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Black Sea standoff: Kiev’s ‘provocation’ aims to score political points ahead of elections – Moscow

Black Sea standoff: Kiev’s ‘provocation’ aims to score political points ahead of elections – Moscow
Ukraine’s government set the stage for the Kerch Strait standoff to trigger an international row, win sympathies of the West and allow President Poroshenko to cement power in the 2019 elections, top Russian officials have said.

Moscow is urging Ukraine’s Western backers “to calm down those who try to score political points” ahead of the March 2019 presidential elections, Russian Foreign Minister Sergey Lavrov told Russian media on Monday. He suggested that the tense maritime encounter, off the Crimean coast, was premeditated by Kiev.

The whole incident was staged “upon a blessing, or at least, according to a direct order from top leadership [of Ukraine],” the minister maintained. The government in Kiev “were calculating benefits” from the provocative act, hoping that the US and Europe “will unconditionally side with the provocateur.”

Lavrov advised Kiev “to behave in a saner way” as Western powers “are increasingly embarrassed by the Ukrainian leadership.”

The remarks were echoed by Kremlin spokesman Dmitry Peskov who also said the timing of the mid-sea clash was notable in terms of upcoming events. “This decision feels like an electoral intrigue, given the situation in Ukraine,” he opined.

The presidential aide warned that it would be “wrong and dangerous to achieve any electoral objectives by waving the banner of war.”

Mounting tensions in the Kerch Strait would allow President Petro Poroshenko to cement power and win popular support in March’s presidential elections, Deputy Foreign Minister Grigory Karasin said earlier on Monday.

The goal was also to “shake Ukraine up by introducing martial law, fan anti-Russia sentiments in the West and tighten the sanctions [imposed on Moscow],” according to the diplomat. The timing of the incident was also notable in terms of upcoming events, Karasin added.

Ukraine is holding presidential elections in March next year, and mounting tensions in the Kerch Strait would allow President Petro Poroshenko to cement power and win popular support. “Obviously, it is easier for Poroshenko to launch his campaign under the circumstances,” Karasin explained.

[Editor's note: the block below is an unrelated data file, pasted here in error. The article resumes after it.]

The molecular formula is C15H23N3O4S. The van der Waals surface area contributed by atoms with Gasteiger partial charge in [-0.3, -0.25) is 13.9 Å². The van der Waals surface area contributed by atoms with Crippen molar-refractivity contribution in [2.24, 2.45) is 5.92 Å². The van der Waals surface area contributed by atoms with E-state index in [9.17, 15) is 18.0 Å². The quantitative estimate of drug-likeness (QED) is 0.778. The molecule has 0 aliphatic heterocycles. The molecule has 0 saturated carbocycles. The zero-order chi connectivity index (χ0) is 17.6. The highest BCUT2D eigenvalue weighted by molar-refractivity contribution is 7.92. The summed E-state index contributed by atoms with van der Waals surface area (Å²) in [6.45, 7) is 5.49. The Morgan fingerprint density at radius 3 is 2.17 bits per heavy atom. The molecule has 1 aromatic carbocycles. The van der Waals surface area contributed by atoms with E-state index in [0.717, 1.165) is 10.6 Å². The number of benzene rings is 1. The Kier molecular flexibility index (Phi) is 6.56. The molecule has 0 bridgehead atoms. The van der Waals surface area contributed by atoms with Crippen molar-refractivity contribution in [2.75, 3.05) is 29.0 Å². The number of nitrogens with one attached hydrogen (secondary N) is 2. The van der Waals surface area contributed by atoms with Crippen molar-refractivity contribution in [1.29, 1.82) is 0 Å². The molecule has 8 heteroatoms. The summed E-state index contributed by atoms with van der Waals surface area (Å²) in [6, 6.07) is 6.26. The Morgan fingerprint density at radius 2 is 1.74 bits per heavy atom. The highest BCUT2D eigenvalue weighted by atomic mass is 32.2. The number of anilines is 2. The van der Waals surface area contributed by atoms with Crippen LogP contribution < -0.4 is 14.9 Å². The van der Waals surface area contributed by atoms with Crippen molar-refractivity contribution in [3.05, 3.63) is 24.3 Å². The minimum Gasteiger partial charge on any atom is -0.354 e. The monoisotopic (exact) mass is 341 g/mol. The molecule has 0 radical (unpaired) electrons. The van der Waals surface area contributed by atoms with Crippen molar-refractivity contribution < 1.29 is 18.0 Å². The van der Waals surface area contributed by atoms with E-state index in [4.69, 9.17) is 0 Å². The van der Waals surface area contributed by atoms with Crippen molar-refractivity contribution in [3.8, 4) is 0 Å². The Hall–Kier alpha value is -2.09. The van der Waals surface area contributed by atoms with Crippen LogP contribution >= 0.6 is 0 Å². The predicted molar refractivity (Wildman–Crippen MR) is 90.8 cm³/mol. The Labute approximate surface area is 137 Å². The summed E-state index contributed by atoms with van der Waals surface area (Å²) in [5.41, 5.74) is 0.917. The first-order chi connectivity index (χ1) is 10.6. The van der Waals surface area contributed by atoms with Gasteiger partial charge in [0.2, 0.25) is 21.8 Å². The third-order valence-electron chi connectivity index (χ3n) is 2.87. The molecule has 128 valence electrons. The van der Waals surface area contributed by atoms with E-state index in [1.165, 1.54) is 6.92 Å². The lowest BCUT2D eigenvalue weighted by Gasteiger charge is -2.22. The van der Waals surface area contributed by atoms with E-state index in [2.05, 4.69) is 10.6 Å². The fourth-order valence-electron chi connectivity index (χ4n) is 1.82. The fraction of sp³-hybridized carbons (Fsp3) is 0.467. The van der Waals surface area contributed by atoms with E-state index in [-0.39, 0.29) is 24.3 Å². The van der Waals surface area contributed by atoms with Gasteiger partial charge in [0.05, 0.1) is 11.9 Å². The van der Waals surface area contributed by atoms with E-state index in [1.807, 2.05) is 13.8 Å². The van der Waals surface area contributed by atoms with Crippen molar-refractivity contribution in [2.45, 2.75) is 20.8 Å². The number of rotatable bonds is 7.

Obviously, it is easier for Poroshenko to launch his campaign under these circumstances. 

The standoff took place as several of Ukraine’s vessels were sailing between two Ukrainian ports, from Odessa in the Black Sea to Mariupol in the Azov Sea. Kiev says it notified Moscow in advance that its navy ships would be sailing through the Kerch Strait, the only waterway that connects these two ports.

The maritime encounter also came ahead of the G20 summit in Argentina this week, where Russian President Vladimir Putin is set to meet with his US counterpart Donald Trump.

Later in the day, Russian Foreign Minister Sergey Lavrov also called the incident “a clear provocation.” He maintained Ukraine had breached an array of key international treaties which “require all states to respect sovereignty of others.”

The standoff took place as several of Ukraine’s vessels were sailing between two Ukrainian ports, from Odessa in the Black Sea to Mariupol in the Azov Sea. Kiev says it notified Moscow in advance that its navy ships would be sailing through the Kerch Strait, the only waterway that connects these two ports.

According to technical rules, vessels passing through the narrow, complex Strait should contact Kerch port, report her route and receive permission to sail through the Strait.

Moscow denies that it received any warning, forcing the Russian military to use weapons to stop the vessels. The three Ukrainian ships were eventually seized and towed to Kerch port, according to the Russian Security Service (FSB).

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